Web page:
Volunteers Revive a Salt Marsh in Queens
Volunteer-in-Parks Shervin Hess sat by a pile of wood, gazing at Jamaica Bay and the Manhattan skyline. He was tired but happy. “This is just from today,” he said, looking at the pile of lumber from shipping docks and construction sites. “It’s 20 feet long and six feet high, weighs maybe a ton or more.” About 75 volunteers from Bloomberg L.P. and the American Littoral Society gathered the lumber from the last remaining salt marsh in Breezy Point, Queens, located within Gateway National Recreation Area. Two more dumpsters were loaded with wood that had washed into the marsh over several decades.
“The salt marsh back there is pretty cool,” remarked Kathy Silva, who was born in Breezy Point. “I didn’t even know it was there.” Silva, who now lives in nearby Roxbury, enjoys walking the beaches and observing piping plovers and other wildlife that make their homes here. “One piece of wood moved will make it better for everyone else.”
Normally, Hess comes out here alone or with a few others, including his wife Irene. Since October 2010, he has missed only one week. “I was here during all those snowstorms, seeing all the animal tracks,” Hess remembered. “After awhile, you feel emotional ownership of the place. Yes, it belongs to everybody, but when you work in it every week you get to know it like you’d know a friend. You’ll see something that surprises you.” Recently he had spotted his first greater yellowlegs, a bird found in tidal marshes. “It’s always exciting.”
For the heavy lifting, though, Hess needs a lot of help. Don Riepe, president of the Northeast Chapter of the American Littoral Society and a former National Park Service employee, receives calls from corporations such as Bloomberg and other groups. Riepe steers larger groups to several projects, including the salt marsh cleanup at Breezy Point. “Don has been responsible for bringing hundreds and hundreds of people out here,” Hess said. “We absolutely could not have done this without him.”
At the end of the morning, volunteers erected a platform for osprey nests. Volunteers built the platform entirely with wood salvaged from the marsh. Osprey, which are sometimes called “sea hawks” or “fish eagles,” have recently been sighted in the area. Once established, an osprey nest is usually occupied year after year.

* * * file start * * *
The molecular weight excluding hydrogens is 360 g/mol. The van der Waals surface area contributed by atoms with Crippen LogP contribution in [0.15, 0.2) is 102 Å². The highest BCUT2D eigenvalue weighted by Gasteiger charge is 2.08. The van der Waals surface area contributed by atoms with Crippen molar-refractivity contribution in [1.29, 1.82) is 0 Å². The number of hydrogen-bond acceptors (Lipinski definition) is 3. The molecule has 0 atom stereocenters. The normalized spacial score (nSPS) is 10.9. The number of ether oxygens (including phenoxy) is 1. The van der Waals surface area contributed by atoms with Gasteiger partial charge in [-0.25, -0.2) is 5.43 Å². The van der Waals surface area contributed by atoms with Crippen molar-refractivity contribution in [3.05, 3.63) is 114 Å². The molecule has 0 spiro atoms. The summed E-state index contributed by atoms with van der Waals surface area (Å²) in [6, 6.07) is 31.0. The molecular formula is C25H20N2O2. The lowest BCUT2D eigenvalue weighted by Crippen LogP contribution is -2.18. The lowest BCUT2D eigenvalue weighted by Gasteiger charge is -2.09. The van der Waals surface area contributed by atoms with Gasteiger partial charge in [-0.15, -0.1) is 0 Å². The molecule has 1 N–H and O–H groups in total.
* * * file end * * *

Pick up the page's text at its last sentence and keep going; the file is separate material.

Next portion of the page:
In addition to moving tons of lumber, volunteers spent hours raking up dried marsh grass cluttered with human garbage brought in by the tides. “That’s what always catches your eye, he noted. “All these colors that shouldn’t be there, like a red bag or a blue plastic bottle. What would it look like if you didn’t see a single fleck of plastic out there?”
“My husband calls me the Queen of Trash,” revealed volunteer Barbara Cohen, who just concluded 16 years as the American Littoral Society’s New York state beach cleanup coordinator. “When I’m out and we’re walking I see the plastic bag, the cigarette butts, of which there are billions.” Still, as a 50-year resident of Jamaica Bay, she is happy to help restore a place that she loves. “You have the ocean on one side and Jamaica Bay on the other. Flora and fauna, this gorgeous skyline, the brant and geese—it’s a very romantic place to be.”
Before taking on the Breezy Point salt marsh, Hess had spent several years volunteering with projects that protected piping plovers with NPS employee Tony Luscombe. It was Luscombe who first suggested the project to Hess and who remains his principal contact. “He made it easy for me to do this,” Hess said. “He put his faith in me that I’d do it the right way.”
“Doing something as simple as removing garbage doesn’t just get rid of an eyesore,” Hess noted. “It’s actually bringing back the wildlife.” Piping plovers, osprey, sharpshinned hawks and egrets have also been seen in the area.
Despite his enthusiasm, Hess will soon be taking a break from the salt marsh. He and his wife Irene, who often helps and takes photos for their blog on the project, are expecting their first child in mid-August. He hopes that others will carry on with the project, perhaps within the local community.
Meanwhile, Irene and Shervin plan to make park stewardship a family value for their son. “When he’s old enough,” Hess said, “he’ll be out here in a place like this, doing what we’re doing.”